I used to believe the campaign to prosecute top Bush Administration officials as “war criminals” was a farce.
Now, I’m convinced they have a point.
Consider the revelation earlier this week which reveals (former) President George W. Bush, Vice President Dick Cheney, and Secretary of Defense Donald Rumsfeld each knew full well that many — in fact a majority — of the detainees at the Guantanamo Bay detention camp were (and are) completely innocent.
Not a few of the detainees. A MAJORITY.
If Bush Administration officials were aware that even a single person was innocent of involvement in acts related to terrorism, but despite knowing so still demanded the individual be held for years without due process, that disclosure alone would be scandalous. But the allegations these top officials knew that most detainees languishing behind bars inside a military prison, some being subjected to aggressive interrogation tactics, were in fact innocent isn’t just an appalling desecration of authority, but a miscarriage of justice which demands full prosecution.
A good starting point here is to expose the facts which are now known. An article in this month’s The Atlantic magazine written by Conor Friedersdorf makes it abundantly clear that top Bush Administration officials knowingly violated the rights of hundreds of innocent people. Accordingly to sworn testimony in federal court now coming to light, most of the more than 700 people imprisoned at Guantanamo Bay “had never seen a U.S. soldier in the process of their initial detention and their captivity had not been subjected to any meaningful review.”
CLICK HERE: How Religion Promotes Intolerance and (Gulp!) — Even Murder
Discussing religion is sure to incite passion from two camps, and utter indifference from another. Some agree. Others disagree. Still others simply don’t care.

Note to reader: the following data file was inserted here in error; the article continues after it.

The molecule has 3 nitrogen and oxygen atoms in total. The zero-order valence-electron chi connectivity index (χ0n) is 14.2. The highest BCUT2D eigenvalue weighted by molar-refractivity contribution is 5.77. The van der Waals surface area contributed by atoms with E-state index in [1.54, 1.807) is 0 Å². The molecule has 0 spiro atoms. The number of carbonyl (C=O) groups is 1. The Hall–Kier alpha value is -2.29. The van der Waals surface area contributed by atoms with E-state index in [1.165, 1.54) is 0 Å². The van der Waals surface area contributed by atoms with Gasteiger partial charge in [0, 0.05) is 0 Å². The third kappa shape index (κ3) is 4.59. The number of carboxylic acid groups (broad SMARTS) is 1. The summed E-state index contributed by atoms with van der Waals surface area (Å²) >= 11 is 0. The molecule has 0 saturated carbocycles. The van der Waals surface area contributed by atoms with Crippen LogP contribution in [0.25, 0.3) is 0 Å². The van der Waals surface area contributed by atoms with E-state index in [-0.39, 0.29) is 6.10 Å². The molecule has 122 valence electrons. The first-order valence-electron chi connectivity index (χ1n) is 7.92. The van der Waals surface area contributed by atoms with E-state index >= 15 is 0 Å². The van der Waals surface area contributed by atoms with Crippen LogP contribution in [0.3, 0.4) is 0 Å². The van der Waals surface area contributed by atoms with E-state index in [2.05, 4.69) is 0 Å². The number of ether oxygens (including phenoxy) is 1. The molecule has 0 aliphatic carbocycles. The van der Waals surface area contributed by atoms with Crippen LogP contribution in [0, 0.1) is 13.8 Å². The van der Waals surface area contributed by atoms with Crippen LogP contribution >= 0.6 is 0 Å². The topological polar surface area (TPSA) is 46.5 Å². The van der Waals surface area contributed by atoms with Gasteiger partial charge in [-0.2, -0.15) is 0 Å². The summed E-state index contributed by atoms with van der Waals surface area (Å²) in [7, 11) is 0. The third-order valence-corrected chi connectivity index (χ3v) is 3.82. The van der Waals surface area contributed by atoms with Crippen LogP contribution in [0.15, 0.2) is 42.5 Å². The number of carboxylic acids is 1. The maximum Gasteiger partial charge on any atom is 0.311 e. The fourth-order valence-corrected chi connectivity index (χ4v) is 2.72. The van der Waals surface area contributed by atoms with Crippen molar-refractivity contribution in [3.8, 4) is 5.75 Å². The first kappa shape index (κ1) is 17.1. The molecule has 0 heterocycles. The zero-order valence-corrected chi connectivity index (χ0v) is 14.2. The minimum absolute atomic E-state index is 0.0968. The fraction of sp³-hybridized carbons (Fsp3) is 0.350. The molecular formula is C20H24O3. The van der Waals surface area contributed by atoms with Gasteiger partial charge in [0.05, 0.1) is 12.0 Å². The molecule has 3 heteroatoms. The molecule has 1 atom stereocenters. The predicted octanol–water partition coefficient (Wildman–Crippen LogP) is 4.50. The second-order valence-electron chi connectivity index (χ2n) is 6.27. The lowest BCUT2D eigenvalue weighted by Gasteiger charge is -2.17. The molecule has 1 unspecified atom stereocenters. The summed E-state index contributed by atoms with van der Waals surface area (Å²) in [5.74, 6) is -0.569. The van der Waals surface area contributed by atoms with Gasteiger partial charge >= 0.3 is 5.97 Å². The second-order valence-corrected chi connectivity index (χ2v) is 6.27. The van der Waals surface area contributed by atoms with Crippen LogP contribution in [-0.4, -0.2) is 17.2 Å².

One fellow writer asked me recently, why bother with religion at all? Why not just let believers pray as they do, and leave them alone?
Oh, how I wish. If only things were that simple. If only there was indeed such an option.
Trouble is, we don’t have that option.
We anti-theists can’t sit idly by and “let them pray.” We can’t “leave them alone” — for a simple reason. It is this: Because they won’t “leave us alone.”
They insist on invading every sphere of our human existence. They demand totalitarian control over what we do, and how we think. They demand absolute servitude, not only to their God, but to a narrow set of twisted customs and belief systems prescribed during an era when the worldwide consensus was the earth was flat. In short, they not only invade our space and attempt to alter our consciousness, they also desire to be our lawgiver, our landlord, and — should we break their commandments — our executioner for eternal damnation.
Imagine the possibilities.
The script reads as follows: Cheech and Chong win a free trip to Italy. While traveling, the old Pope resigns and a new Pope gets picked. The two dope heads somehow stumble into the Vatican. When the new Pope finally gets chosen, white smoke is traditionally released to the crowd gathered outside in Saint Peter’s Square, and a billion cheering worshipers watching worldwide.
Cheech and Chong. White smoke. You can pretty much figure out the rest.
At least the plot for “Cheech and Chong Visit the Vatican” would make sense.
But nothing makes sense in Catholicism.